I have never been into soups. Never ordered them out. Never made them for the girls. Olivia used to see Campbell commercials, and a few years ago, the jingle was sung by a woman with a deep voice, soothingly singing "possibilities". She thought that was what soup was called. We would be in the supermarket, and she would ask for possibilities for lunch. That just cracked me up, and I would buy the condensed soup for her, and she loved eating it for lunch. She would slurp up every sodium laden spoonful, and beg for more.
The last few weeks, I have felt heavy. Not physically, although I always do, but heavy in my heart, and in my mind. I feel like I have lots going on, and nowhere to go with it. Things in my life, and relationships, are not quite right. Not really where I would like them to be, and I am fearful they never will be. And money...always money. I have been drawn to my heavy Le Creuset pot. Soup. That is what has been on my mind, when all other things seem to just run in a circle in my head, and go no where, I have been making soup.
Two weeks ago, I made a minestrone. It was delicious. I chopped, and chopped, and sweat the vegetables, and simmered the stock. I even squished up the tomato's and threw a few more green beans in, and what I was left with was delicious. I ate it all week for lunch with a little bread, and some parmigiano reggiano sprinkled on top. It got better with each day.
Last week was a pureed cannelini bean soup that was so creamy and delicious. It got it's creaminess from the beans and nothing else. I put kale into it at the final stage, and ladled it into a bowl. Toasted garlic chips that I had made in a small pan were sprinkled on top, and a teeny drizzle of olive oil. It was divine, and fed me until Thursday.
There is a storm coming. Today was spent gathering camping supplies, ice, batteries. Our lanterns are ready, and we have bags of candles. On the stove, simmering, is my pot of vegetable stock. I chopped carrots, and celery, onions and garlic. Fresh thyme and parsley, along with a parsnip, and scallion are bubbling away. Later, I will use it to make a potato leek soup. I know it will keep for a few days. No dairy in it. I can even put it into containers. I hope this storm moves out quickly, and without damage. I am worried, and stressed. So I will cook. And sweat it out that way.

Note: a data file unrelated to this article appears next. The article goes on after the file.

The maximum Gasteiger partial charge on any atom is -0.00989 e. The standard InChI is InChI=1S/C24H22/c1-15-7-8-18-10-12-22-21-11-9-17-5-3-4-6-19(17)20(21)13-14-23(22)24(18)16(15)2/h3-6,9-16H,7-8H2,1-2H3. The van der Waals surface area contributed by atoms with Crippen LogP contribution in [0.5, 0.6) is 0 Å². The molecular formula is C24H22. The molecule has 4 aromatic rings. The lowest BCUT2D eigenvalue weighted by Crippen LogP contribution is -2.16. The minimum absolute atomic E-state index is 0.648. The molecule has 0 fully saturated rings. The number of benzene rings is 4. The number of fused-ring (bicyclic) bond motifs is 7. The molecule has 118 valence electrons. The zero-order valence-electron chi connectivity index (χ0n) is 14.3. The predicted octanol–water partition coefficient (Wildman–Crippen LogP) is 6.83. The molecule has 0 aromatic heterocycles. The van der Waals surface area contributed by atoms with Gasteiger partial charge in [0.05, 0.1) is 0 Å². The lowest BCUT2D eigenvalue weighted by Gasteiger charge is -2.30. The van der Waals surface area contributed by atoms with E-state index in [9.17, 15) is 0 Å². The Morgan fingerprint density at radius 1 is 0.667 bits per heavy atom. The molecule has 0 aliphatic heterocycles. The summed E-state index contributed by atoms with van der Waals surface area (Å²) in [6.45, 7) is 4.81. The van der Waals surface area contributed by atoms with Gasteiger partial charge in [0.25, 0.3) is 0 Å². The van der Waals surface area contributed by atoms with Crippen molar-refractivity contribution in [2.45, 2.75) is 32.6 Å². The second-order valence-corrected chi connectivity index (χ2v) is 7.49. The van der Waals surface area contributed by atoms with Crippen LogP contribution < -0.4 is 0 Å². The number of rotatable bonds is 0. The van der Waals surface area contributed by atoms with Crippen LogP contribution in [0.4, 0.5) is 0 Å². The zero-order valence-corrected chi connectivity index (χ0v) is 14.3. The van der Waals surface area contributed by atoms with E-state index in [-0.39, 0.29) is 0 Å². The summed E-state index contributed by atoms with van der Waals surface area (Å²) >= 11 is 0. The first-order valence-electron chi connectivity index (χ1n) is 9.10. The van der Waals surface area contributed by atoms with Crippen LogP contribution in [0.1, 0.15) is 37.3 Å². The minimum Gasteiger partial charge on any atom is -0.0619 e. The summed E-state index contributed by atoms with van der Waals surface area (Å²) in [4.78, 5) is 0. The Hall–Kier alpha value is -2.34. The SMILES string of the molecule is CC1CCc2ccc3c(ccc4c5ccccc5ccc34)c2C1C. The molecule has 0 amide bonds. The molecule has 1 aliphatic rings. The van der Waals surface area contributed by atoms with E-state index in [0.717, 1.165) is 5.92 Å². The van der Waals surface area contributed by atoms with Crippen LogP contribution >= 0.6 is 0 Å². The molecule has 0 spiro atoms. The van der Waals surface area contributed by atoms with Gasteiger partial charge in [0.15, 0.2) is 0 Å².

Yesterday, I got a letter from a reader of my newspaper column. It made me cry. I would like to share some of it....
"I have read your articles since you began and have found them to be most interesting. I have also observed a great deal of growth of wisdom and understanding on your part of the situation you and your family are in. All situations are life lessons, and you are an excellent student.
I am a 75 year old retired math teacher who experienced a childhood much the same as your daughters are experiencing now. Mom was a magician in the kitchen-made soup out of everything! We had carrot soup, string bean soup, Lima bean soup, tomato soup with pasta, potato soup, everything in the pot soup, and so on. She canned fruits and veggies for soups and desserts in the winter. She made pickles and kraut in a crock in the basement. I had a peanut butter sandwich and a container of milk for school for lunch everyday for six years. Helping her, and watching her handle difficult times, prepared me for dealing with adversity later when I became a single parent of four daughters"......
Wow. I literally teared up, and was amazed at the timing of this beautiful note. A stranger sharing a part of her life with me. Suddenly, I recalled my Mom's chicken soup, made from the roaster she made for dinner, and all the leftovers thrown into it. I could almost taste the delicious rye bread she would make, to go along with her famous fish soup, made with whatever veggies she had on hand, and a block of frozen fish she would take out of the freezer, that was shaped like a rectangle. And I remember the little Faber-ware pot on the stove that she would make potato soup out of, and ate that soup all week for her lunch. I used to think she adored potato soup. Now I think that was all she had for herself, saving other things for us to eat.
My pot of soup will hopefully make it through this week. I will keep my fingers crossed that we don't lose power for too long. The thought of my refrigerator filled with food spoiling makes me tense. We can't replace it. But we will have no choice but to weather the storm.
And from the storms weathered by women before me, we will do just fine.